Take these two stories.
Ben Brooks (however many days old):
There’s both good and bad with Tap!, but ultimately I think it is probably the best general consumer grade magazine experience on the iPad.
Yesterday, I announced System Extension, a members-only magazine for 512 Pixels. I built the first edition in Apple’s iBook Author program, which is simply stunning.
Except for the terms of service.
Put them together and you’ve got the iPad’s current magazine problem. Hackett’s magazine is beautiful and feels the way I think an iPad magazine should feel. It reads the way an iPad magazine should read. Why? Because Apple designed iBooks Author to do just that: make a great reading experience on a tablet device while still providing a multi-media (What is this, 1994?) environment.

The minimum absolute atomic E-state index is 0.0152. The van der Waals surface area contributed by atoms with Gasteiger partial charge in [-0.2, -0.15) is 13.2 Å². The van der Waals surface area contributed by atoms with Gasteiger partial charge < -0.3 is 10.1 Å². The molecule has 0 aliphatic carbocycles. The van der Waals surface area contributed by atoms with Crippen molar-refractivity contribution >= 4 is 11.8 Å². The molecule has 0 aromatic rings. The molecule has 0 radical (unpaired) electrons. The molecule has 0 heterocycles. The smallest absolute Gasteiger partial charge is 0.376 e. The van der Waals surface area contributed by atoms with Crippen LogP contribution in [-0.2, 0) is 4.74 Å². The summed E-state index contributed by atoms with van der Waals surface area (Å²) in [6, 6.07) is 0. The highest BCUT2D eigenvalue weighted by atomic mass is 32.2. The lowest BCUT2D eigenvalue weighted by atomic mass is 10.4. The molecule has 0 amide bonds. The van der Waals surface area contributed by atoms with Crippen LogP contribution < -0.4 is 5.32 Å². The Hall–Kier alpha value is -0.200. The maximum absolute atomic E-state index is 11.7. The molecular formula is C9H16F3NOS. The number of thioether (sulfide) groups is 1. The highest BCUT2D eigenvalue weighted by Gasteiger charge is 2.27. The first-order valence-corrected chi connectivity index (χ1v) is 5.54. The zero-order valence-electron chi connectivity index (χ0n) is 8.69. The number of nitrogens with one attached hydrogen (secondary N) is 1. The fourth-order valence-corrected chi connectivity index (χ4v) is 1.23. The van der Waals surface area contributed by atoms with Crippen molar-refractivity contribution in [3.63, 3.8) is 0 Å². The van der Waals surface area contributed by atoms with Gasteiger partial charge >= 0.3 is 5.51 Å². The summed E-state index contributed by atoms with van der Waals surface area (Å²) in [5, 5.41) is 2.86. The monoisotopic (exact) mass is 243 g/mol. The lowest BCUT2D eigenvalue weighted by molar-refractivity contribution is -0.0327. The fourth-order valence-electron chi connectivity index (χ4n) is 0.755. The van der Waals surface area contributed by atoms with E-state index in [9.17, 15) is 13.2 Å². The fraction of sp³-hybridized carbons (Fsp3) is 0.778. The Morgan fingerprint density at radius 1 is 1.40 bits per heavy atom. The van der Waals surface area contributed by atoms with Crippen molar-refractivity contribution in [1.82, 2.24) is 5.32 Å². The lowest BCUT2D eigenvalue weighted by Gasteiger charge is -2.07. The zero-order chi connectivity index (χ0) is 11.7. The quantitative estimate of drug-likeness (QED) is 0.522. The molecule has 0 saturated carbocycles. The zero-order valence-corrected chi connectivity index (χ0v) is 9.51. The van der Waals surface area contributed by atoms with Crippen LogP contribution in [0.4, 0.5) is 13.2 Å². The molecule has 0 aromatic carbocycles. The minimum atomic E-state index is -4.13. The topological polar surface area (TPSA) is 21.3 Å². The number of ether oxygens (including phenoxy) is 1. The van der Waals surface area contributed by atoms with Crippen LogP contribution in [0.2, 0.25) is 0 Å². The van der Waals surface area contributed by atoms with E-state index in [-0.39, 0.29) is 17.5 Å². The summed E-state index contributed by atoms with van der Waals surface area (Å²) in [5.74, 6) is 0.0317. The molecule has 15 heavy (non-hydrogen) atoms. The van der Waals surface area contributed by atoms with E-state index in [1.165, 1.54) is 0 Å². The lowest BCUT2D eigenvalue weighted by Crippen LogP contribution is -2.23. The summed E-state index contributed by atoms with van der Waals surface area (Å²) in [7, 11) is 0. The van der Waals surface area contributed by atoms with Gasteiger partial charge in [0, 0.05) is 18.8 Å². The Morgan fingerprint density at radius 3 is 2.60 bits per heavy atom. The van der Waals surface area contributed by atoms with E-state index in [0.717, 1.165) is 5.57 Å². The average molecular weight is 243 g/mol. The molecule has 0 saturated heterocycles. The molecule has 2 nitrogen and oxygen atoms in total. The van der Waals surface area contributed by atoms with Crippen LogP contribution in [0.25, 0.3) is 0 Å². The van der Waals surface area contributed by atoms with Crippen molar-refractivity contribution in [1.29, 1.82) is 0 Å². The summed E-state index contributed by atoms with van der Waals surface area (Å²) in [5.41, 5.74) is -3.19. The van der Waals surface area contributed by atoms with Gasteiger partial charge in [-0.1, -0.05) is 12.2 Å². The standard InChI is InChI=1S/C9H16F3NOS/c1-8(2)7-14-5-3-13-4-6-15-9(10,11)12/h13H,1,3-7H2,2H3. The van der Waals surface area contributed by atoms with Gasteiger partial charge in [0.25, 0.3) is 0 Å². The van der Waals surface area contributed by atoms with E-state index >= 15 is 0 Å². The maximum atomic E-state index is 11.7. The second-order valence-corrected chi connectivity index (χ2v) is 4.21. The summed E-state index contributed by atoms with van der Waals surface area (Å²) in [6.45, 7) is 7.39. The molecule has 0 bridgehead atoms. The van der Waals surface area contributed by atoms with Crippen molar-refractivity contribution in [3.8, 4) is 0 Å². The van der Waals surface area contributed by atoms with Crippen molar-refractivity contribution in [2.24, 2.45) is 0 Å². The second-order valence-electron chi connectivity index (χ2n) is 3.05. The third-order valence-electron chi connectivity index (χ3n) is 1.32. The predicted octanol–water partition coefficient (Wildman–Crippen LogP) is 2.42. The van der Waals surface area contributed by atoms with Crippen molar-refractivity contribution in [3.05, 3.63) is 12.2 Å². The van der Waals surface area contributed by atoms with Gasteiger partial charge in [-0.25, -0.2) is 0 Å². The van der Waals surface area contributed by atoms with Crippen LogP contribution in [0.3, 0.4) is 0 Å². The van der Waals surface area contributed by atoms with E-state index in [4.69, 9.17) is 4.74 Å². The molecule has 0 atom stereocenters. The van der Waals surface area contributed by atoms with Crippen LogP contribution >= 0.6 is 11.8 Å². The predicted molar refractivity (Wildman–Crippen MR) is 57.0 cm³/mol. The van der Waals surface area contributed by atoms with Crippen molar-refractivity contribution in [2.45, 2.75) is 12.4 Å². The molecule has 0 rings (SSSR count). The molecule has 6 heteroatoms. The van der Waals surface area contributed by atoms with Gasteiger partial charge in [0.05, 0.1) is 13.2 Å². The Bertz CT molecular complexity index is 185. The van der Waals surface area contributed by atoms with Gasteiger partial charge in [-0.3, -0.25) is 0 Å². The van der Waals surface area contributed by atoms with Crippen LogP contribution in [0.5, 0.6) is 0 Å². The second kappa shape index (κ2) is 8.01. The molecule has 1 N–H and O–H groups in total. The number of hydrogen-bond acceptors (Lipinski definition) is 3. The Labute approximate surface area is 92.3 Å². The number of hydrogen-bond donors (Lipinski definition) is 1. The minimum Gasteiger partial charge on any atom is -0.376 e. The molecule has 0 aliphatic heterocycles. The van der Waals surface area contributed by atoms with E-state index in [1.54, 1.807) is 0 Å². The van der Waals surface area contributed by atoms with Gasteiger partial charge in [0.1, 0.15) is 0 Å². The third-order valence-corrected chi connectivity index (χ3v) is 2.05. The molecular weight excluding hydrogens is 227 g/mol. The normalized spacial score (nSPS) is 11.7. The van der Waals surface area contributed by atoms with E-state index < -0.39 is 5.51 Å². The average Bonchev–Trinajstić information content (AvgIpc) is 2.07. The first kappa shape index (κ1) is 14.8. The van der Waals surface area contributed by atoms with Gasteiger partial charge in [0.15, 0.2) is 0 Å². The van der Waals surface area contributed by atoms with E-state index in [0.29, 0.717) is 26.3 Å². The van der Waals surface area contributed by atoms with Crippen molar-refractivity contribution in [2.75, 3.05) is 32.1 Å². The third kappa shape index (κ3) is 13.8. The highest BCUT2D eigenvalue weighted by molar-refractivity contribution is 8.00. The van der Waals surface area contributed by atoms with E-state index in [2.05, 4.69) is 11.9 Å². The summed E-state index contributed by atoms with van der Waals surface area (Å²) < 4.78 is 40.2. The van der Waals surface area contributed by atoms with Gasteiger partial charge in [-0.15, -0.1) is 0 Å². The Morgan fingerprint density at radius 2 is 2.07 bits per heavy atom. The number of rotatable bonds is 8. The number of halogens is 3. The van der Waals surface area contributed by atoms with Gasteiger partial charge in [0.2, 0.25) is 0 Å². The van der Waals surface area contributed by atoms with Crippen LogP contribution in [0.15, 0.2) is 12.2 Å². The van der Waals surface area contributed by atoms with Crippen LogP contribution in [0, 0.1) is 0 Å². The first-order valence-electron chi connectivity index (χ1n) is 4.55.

Remember when the web (the actual sites, not just the ads) were all flashing lights, animated .gif’s, and theme songs that played on load (Again with the 90’s)? That is the direction magazines like Tap! are taking. Don’t get me wrong. They’re much better off than the mainstream publications, but System Extension is what my dad should see (though it would probably be something more like, Mustang Maintenance) when he picks up his iPad to read a magazine. It downloads fast. It works the way an iPad user expects things like text and images and videos to work.
The problem is, publishers seemingly can’t do it this way very easily without locking in to only the iBookstore (which would make no sense for a magazine anyway). Apple needs to fix this. It seems that by simply allowing it to work with Newsstand, they would have a starting point. Otherwise we’re stuck with what we’ve got: animated “Under Construction” signs or giant .png’s stacked on top of each other.
Apple is better than this. The iPad is better than this.